BLADE: I attended your concert at 9:30 club in D.C. a few years back. I remember people in the crowd kept saying they loved your dancing which you do on stage and in your videos. What is it about dancing that’s so integral to your performances? ALEXANDER: I’ve always loved being that boy at the school discos who is dancing when no one else is. When I was in my early 20s going out the club I lived for going out and the weekends. I would meet so many new people and see my friends out. It was like a gay initiation in lots of ways. It was a real scene and I knew everybody. I think that kind of gave me a love for dance music. Also, just as a performer I start to respect actual dances. I’m wishing in another life that’s what I would have pursued. It’s such a pure form of expression. BLADE: At the British GQ Awards you made a powerful speech about masculinity and gender stereotypes. For you, what’s your deﬁnition of a “man”? ALEXANDER: I guess I’m trying as much as possible not to deﬁne what it means to be a man. I know that sounds like a cop-out. I think we have to be so careful around language because words are all we’ve got. It’s kind of essentialist to think there’s one deﬁnition because there’s just so many. I would encourage people to ﬁgure it out for themselves. BLADE: There was a time a few years ago when LGBT artists weren’t as prominent as they are now. There was maybe Tegan and Sara and that’s it. But now there’s you, Troye Sivan, Kim Petras, Hayley Kiyoko. Did you ever think this would happen or did it shock you? ALEXANDER: Well, I think it’s a bit of both. I could never have imagined a pop landscape that included queer options. I never could have imagined that would exist when I was a teenager because I had no reference for it, really. Now, it does feel like a new wave of queer artists coming through. We’re seeing so many talented artists. I’m excited to see what happens next and how all these artists are going to continue to grow and inspire other people. I think we’re still in the early stages of the queer inﬂux of artists. Ones who are able to be out in the beginning of their career. So I’m excited to see how it continues. YEARS & YEARS ‘Palo Santo Tour’ With Cyn, Tunde Olaniran Thursday, Oct. 11 8 p.m. The Lincoln Theatre 1215 U St., N.W. SOLD OUT yearsandyears.com
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Older vs. newer buildings — which are better? Truth is, there are benefits to both By JOSEPH HUDSON Older vs. newer buildings — which are better? Well, there are many benefits to either choice, but they are different in how they are beneficial. Older construction has the benefit of being tested, standing up over the years through the wind, the rain, the thunder and hail. You can usually tell right away in a rainstorm with an older building how well it was constructed. Sometimes the older buildings are even more spacious, while lacking some of the fancy amenities of the newer buildings, but they have much more square footage and storage. Meanwhile, newer construction doesn’t come with the advantages of being tested like the older buildings, but they often do have so many amenities – roof decks, pools, meeting rooms, concierges, lounges, even pet grooming areas. Sometimes the buyer has the option of choosing the finishes in newer buildings – what backsplash they want in the kitchen, which light fixtures they want to have, so there is the chance to tailor the unit to the buyer’s needs. In many cases, new construction comes with a punch list for the buyer to provide to the builder before the settlement, with items to repair or to clean up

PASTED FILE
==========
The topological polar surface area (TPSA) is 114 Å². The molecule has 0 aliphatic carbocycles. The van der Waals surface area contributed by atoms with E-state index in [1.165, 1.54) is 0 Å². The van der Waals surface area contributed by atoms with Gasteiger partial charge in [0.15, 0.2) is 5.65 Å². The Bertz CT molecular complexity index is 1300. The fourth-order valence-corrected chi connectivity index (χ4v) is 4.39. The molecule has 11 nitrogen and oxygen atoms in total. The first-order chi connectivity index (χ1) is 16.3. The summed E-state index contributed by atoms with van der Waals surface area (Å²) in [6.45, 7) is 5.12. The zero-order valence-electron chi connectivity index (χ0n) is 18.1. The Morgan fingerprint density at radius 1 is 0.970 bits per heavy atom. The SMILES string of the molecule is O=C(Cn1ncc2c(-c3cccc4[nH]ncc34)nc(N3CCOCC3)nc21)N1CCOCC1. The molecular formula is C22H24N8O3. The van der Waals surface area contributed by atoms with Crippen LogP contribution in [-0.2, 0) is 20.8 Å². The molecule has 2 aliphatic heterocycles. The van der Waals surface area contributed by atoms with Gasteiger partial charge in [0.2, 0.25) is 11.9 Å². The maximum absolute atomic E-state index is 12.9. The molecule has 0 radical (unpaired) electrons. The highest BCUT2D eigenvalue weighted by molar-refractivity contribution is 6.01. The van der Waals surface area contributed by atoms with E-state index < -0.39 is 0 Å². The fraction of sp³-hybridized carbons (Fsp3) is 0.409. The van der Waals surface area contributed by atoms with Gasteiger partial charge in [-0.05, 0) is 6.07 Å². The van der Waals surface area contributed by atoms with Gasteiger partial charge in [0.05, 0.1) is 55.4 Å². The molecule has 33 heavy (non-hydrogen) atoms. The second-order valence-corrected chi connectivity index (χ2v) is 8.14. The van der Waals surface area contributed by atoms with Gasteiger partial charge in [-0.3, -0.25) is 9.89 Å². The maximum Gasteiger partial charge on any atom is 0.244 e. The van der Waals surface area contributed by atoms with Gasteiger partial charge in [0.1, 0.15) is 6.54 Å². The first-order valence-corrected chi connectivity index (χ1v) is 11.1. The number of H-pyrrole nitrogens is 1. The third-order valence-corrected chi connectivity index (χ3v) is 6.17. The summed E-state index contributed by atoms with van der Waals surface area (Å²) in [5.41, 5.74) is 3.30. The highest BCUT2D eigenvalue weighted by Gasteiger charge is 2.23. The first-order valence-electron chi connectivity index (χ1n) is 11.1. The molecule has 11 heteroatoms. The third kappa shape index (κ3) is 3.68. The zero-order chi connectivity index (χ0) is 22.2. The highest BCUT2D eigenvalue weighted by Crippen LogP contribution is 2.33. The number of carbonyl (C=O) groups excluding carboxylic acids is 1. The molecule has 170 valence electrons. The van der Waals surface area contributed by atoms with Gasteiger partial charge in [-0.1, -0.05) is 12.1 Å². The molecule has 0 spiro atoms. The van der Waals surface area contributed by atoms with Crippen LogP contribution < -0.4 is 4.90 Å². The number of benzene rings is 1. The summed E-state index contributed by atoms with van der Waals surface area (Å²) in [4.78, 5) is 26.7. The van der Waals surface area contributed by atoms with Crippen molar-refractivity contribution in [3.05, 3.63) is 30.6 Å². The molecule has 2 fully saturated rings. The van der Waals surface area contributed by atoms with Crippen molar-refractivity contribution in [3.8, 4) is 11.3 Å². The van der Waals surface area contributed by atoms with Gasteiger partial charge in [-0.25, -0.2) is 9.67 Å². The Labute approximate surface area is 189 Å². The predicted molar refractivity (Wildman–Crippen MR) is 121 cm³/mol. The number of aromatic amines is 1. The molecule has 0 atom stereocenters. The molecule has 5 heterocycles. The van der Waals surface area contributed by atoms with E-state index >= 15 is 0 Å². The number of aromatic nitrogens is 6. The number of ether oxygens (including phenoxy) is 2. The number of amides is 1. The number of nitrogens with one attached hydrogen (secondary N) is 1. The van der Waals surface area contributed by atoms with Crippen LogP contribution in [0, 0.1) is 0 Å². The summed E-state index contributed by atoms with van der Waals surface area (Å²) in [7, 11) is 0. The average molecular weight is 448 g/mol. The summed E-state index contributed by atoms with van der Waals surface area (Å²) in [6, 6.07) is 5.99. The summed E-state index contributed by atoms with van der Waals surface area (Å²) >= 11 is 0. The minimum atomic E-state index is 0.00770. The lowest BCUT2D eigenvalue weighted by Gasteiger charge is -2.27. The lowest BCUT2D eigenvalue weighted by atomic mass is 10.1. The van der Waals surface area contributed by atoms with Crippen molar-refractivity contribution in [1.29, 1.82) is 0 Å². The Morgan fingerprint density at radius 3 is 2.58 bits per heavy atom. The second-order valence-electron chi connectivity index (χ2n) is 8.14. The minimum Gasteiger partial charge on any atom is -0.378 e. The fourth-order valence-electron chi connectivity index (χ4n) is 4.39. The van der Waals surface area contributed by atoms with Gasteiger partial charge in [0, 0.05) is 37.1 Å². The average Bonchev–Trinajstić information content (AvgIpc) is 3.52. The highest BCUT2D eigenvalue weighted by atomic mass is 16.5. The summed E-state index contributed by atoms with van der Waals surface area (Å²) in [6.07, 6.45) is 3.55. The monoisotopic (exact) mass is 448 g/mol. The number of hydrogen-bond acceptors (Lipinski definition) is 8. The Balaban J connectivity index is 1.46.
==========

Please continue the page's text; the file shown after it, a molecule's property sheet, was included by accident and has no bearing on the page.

Older buildings like this one in D.C. built in 1920 boast character and quality construction. PHOTO COURTESY COMPASS
before the final walk through. No matter which type of condo building a buyer chooses, it’s important to note that each buyer gets the three-day condo doc review period to examine the financial health of the building, read through the bylaws, and also weigh their feelings about the various rules and regulations and they can back out of a ratified contract if they choose to do so. This is enforced by law
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in the District, and Maryland and Virginia have their own versions of this law as well. With the help of a trusted agent, a buyer can choose which tools in their belt to use to find the right condo, whether it’s newer or older construction, do a home inspection if needed and also provide a punch list or negotiate with the seller the terms of the sale price or a credit if needed. Then the final walk through happens, settlement
occurs and the buyer gets their new keys! Joe Hudson will be hosting a homebuyer workshop in Mount Pleasant in D.C. on the evening of Oct. 16. Please contact him to sign up and for more information.
JOSEPH HUDSON is a Realtor with The Oakley Group at Compass. Reach him at 703-587-0597 or Joseph.firstname.lastname@example.org.